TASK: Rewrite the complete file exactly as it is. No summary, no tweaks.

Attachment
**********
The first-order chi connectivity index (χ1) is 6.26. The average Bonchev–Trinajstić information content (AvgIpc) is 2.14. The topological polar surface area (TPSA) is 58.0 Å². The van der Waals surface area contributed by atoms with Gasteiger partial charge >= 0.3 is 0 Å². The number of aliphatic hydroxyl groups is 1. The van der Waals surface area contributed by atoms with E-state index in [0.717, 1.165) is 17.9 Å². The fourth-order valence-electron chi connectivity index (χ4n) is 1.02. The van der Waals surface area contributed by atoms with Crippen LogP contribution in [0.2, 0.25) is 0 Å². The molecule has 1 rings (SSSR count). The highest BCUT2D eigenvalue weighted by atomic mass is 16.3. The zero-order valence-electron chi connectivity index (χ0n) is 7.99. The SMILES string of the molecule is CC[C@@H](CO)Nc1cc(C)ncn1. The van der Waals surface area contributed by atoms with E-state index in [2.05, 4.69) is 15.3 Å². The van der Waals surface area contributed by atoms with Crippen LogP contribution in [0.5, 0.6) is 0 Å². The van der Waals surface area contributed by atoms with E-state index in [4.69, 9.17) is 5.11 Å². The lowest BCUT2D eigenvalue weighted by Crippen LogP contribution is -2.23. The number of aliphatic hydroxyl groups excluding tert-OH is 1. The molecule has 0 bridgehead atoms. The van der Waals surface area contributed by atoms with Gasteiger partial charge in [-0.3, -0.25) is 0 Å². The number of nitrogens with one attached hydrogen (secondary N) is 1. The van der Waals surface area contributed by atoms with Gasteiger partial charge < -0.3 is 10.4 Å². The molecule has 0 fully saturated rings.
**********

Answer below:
The first-order chi connectivity index (χ1) is 6.26. The average Bonchev–Trinajstić information content (AvgIpc) is 2.14. The topological polar surface area (TPSA) is 58.0 Å². The van der Waals surface area contributed by atoms with Gasteiger partial charge >= 0.3 is 0 Å². The number of aliphatic hydroxyl groups is 1. The van der Waals surface area contributed by atoms with E-state index in [0.717, 1.165) is 17.9 Å². The fourth-order valence-electron chi connectivity index (χ4n) is 1.02. The van der Waals surface area contributed by atoms with Crippen LogP contribution in [0.2, 0.25) is 0 Å². The molecule has 1 rings (SSSR count). The highest BCUT2D eigenvalue weighted by atomic mass is 16.3. The zero-order valence-electron chi connectivity index (χ0n) is 7.99. The SMILES string of the molecule is CC[C@@H](CO)Nc1cc(C)ncn1. The van der Waals surface area contributed by atoms with E-state index in [2.05, 4.69) is 15.3 Å². The van der Waals surface area contributed by atoms with Crippen LogP contribution in [0.5, 0.6) is 0 Å². The van der Waals surface area contributed by atoms with E-state index in [4.69, 9.17) is 5.11 Å². The lowest BCUT2D eigenvalue weighted by Crippen LogP contribution is -2.23. The number of aliphatic hydroxyl groups excluding tert-OH is 1. The molecule has 0 bridgehead atoms. The van der Waals surface area contributed by atoms with Gasteiger partial charge in [-0.3, -0.25) is 0 Å². The number of nitrogens with one attached hydrogen (secondary N) is 1. The van der Waals surface area contributed by atoms with Gasteiger partial charge < -0.3 is 10.4 Å². The molecule has 0 fully saturated rings.